|Animation Scene: Testimonial evidence in court|
I'll tell you, this one is exhausting. It was originally going to be 20 minutes, but I axed out maybe two minutes. I will review the remaining, and see what more can be removed.
This time, I was a lot more lax about being verbose. Big mistake. Going forward, each sentence is going to be heavily scrutinized.
I'm jealous of those people who just sit in front of a webcam and record themselves babbling. Not me. I have to animate it, apparently. For each statement, I have to sit and think of what would be appropriate to show.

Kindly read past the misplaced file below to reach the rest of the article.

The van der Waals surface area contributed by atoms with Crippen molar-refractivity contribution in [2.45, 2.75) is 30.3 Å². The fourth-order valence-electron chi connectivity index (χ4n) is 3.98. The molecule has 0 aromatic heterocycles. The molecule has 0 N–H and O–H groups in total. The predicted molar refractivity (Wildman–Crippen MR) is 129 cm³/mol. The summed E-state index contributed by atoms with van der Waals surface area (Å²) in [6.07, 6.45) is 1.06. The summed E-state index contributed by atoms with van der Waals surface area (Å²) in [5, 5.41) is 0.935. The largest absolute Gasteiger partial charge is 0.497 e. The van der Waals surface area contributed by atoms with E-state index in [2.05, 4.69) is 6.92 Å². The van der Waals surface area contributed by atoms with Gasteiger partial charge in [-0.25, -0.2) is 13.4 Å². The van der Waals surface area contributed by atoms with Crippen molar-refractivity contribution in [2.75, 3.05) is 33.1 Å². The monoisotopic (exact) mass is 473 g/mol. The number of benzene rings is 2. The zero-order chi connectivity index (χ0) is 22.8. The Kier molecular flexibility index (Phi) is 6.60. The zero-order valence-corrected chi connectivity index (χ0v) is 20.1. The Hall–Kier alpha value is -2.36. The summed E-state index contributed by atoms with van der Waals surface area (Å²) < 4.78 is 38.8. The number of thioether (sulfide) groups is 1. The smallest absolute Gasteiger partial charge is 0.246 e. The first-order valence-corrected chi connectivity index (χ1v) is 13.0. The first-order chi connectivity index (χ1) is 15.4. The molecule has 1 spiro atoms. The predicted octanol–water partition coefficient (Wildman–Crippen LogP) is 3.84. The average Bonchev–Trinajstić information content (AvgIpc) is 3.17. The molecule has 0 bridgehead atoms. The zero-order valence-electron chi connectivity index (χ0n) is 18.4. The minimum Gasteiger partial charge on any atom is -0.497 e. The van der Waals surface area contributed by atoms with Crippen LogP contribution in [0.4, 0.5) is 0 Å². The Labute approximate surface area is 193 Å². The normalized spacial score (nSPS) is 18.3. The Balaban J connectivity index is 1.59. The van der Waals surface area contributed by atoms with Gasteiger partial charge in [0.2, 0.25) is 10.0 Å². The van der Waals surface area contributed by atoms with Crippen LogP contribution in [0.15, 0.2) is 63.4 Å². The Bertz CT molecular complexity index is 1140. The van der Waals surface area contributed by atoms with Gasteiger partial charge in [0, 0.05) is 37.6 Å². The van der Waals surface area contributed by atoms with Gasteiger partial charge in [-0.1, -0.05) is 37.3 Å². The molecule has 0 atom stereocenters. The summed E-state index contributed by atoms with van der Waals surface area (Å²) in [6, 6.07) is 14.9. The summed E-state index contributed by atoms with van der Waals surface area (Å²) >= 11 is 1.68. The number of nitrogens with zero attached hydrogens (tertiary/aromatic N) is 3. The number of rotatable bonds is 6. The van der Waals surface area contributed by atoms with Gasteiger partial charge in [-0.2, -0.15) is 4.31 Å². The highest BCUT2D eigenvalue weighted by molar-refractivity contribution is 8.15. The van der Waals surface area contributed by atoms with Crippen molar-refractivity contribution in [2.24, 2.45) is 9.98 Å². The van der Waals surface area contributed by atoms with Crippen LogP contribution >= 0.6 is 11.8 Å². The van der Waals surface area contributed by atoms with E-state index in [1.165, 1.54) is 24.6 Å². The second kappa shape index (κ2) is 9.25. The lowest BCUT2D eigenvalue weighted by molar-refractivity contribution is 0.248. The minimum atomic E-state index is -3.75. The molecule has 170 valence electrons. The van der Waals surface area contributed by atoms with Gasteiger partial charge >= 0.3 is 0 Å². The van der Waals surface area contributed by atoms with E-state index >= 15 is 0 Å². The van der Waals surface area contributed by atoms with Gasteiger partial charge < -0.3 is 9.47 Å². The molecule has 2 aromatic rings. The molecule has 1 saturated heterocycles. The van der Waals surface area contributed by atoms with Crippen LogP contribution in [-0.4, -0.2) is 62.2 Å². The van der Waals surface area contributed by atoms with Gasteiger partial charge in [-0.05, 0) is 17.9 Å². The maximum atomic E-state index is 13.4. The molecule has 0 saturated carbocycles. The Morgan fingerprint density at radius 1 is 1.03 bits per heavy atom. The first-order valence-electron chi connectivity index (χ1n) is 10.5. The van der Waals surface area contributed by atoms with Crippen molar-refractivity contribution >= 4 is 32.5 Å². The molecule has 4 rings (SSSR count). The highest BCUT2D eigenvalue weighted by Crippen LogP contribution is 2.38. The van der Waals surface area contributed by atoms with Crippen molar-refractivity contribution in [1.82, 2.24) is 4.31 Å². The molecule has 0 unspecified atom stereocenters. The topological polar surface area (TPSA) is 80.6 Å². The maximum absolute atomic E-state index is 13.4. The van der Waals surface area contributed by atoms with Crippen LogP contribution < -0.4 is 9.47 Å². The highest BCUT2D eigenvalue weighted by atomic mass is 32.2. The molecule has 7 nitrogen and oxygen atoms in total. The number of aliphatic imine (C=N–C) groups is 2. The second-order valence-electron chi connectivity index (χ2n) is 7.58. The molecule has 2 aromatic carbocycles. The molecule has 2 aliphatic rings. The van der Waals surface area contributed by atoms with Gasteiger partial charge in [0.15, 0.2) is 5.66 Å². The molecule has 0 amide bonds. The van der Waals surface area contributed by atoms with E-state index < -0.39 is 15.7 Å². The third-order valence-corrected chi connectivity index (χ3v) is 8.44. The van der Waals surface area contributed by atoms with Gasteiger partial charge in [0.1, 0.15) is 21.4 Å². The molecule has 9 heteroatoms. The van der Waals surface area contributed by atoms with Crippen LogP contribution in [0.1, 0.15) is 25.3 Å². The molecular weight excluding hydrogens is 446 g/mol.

Consider one statement:
Note what I just said - it allows data that is deemed important. There's no law of physics which dictates what information is important or not - it all comes down to you, and what you think is important.Okay - so what do I show when that script is narrated? I ended up coming up with something, but it only barely does it. At one point, I had no idea at all, and I ended up just animating a bunch of robots falling down. Good enough.
My dilemma isn't new, of course. Web comic artists commonly have this issue - they have to be scalpel-precise with word choice.
I, on the other hand, kicked my own ass on this one.
I'm not a great animator (or even a good one). It's a sub interest. I was the kid in 6th grade who found excuses to stay in the library during recess so I could use HyperCard. The "Error -36" really angered me.